President Rodrigo Duterte implied during a speech on Thursday, May 30, in Japan, that being gay is a disease that needs curing.
It began with Duterte poking fun at his archcritic Senator Antonio Trillanes IV. He said someone gay had told him that based on the senator's movements, Trillanes is gay. Earlier in his speech, Duterte had "confessed" that he too used to be gay.
"Sabi ko, 'Totoo ka?' Sabi niya, 'Magtanong ka kahit sinong bakla at makita 'yan gumalaw, sabihin niyan bakla talaga.' Kaya pala. Mabuti na lang pareho kami ni Trillanes. Pero nagamot ko ang sarili ko," Duterte said.
(I said, "Are you sure?" They said, "You ask any gay person who sees Trillanes move, they'll say he's gay." No wonder. Good thing Trillanes and I are similar. But I cured myself.)
Duterte continued: "Noong kami na ni Zimmerman, sabi ko, ito na. Naging lalaki ako ulit. (When I began a relationship with Zimmerman, I said, this is it. I became a man again)."
He was referring to his former wife, Elizabeth Zimmerman.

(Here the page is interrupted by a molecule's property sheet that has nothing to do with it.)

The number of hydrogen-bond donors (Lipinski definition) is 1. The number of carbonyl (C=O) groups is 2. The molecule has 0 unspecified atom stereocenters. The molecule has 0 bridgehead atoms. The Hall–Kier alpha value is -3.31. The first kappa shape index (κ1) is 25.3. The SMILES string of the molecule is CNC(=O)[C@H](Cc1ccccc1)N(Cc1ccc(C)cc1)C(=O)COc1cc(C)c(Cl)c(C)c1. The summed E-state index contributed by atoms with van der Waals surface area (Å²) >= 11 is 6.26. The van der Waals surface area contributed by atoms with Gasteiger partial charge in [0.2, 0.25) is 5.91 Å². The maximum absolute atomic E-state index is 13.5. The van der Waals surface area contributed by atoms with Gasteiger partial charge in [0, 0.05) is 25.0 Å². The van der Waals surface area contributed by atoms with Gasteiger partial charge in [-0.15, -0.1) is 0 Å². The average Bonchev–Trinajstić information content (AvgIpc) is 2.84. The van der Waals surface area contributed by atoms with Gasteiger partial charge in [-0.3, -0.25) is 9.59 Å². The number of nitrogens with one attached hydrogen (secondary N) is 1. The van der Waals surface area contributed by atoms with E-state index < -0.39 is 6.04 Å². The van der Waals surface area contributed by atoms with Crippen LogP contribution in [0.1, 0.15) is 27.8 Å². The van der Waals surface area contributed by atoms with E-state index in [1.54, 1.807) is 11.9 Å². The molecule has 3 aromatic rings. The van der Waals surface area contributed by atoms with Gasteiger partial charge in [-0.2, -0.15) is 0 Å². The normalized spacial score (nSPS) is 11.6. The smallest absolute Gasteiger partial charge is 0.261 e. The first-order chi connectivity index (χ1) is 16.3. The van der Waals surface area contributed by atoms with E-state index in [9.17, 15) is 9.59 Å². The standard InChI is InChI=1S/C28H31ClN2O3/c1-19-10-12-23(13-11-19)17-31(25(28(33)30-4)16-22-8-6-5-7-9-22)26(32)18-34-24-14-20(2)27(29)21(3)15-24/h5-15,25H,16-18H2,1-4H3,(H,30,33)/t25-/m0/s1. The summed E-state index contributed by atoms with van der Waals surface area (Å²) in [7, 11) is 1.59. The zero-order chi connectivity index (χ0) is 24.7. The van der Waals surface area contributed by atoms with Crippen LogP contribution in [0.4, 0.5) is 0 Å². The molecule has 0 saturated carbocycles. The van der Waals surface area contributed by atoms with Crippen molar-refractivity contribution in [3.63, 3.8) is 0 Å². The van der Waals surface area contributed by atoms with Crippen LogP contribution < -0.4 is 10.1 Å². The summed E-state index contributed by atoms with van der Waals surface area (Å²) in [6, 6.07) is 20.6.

Both the World Health Organization and American Psychiatric Association no longer classify homosexuality as a disease or mental disorder. It is now recognized as a legitimate sexual orientation.
Duterte has previously cracked jokes that he used to be gay and that Trillanes was gay too.
The President wrapped up his remarks on gays by saying he has no problem if he is a homosexual.
"Bakla nga si Duterte. Eh 'di bakla, wala akong ano diyan kung bakla ako o hindi (Duterte is gay. So I am gay, I don't care if I'm gay or not)," he said.
During his presidential campaign, Duterte had initially appeared to have liberal views on homosexuality, saying the Bible should have recognized gays, aside from the heterosexual genders.
But as president, Duterte has been inconsistent on his views on same-sex marriage, a key issue for the Lesbian, Gay, Bisexual, and Transgender (LGBT) community in the Philippines.
Duterte has also often used terms like "bakla" and "bayot," words that mean gay, as insults to his political enemies. He has used those words to imply weakness in critics like Trillanes and former presidential candidate Mar Roxas. – Rappler.com
Pia Ranada covers the Office of the President and Bangsamoro regional issues for Rappler. While helping out with desk duties, she also watches the environment sector and the local government of Quezon City. For tips or story suggestions, you can reach her at firstname.lastname@example.org.